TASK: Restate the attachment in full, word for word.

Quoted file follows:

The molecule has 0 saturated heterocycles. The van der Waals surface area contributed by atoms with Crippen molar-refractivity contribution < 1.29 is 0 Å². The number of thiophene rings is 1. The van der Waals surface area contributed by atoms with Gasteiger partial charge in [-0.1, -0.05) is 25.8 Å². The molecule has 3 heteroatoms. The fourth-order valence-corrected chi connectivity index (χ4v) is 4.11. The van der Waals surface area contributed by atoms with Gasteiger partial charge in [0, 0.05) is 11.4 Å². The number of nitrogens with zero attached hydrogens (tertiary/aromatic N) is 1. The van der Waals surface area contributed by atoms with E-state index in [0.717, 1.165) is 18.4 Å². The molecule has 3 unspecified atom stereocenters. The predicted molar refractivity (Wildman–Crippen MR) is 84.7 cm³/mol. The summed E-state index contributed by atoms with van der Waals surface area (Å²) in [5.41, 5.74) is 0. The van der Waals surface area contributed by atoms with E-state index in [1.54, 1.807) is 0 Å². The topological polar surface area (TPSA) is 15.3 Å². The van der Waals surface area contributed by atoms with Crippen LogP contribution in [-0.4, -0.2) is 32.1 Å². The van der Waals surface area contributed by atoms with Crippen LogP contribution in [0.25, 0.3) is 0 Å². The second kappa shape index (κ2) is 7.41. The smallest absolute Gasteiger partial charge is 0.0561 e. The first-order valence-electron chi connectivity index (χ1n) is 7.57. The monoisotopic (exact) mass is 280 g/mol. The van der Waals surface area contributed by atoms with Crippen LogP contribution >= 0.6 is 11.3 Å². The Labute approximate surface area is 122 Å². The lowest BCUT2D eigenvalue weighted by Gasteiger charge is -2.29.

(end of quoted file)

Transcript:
The molecule has 0 saturated heterocycles. The van der Waals surface area contributed by atoms with Crippen molar-refractivity contribution < 1.29 is 0 Å². The number of thiophene rings is 1. The van der Waals surface area contributed by atoms with Gasteiger partial charge in [-0.1, -0.05) is 25.8 Å². The molecule has 3 heteroatoms. The fourth-order valence-corrected chi connectivity index (χ4v) is 4.11. The van der Waals surface area contributed by atoms with Gasteiger partial charge in [0, 0.05) is 11.4 Å². The number of nitrogens with zero attached hydrogens (tertiary/aromatic N) is 1. The van der Waals surface area contributed by atoms with E-state index in [0.717, 1.165) is 18.4 Å². The molecule has 3 unspecified atom stereocenters. The predicted molar refractivity (Wildman–Crippen MR) is 84.7 cm³/mol. The summed E-state index contributed by atoms with van der Waals surface area (Å²) in [5.41, 5.74) is 0. The van der Waals surface area contributed by atoms with E-state index in [1.54, 1.807) is 0 Å². The topological polar surface area (TPSA) is 15.3 Å². The van der Waals surface area contributed by atoms with Crippen LogP contribution in [-0.4, -0.2) is 32.1 Å². The van der Waals surface area contributed by atoms with Crippen LogP contribution in [0.25, 0.3) is 0 Å². The second kappa shape index (κ2) is 7.41. The smallest absolute Gasteiger partial charge is 0.0561 e. The first-order valence-electron chi connectivity index (χ1n) is 7.57. The monoisotopic (exact) mass is 280 g/mol. The van der Waals surface area contributed by atoms with Crippen LogP contribution >= 0.6 is 11.3 Å². The Labute approximate surface area is 122 Å². The lowest BCUT2D eigenvalue weighted by Gasteiger charge is -2.29.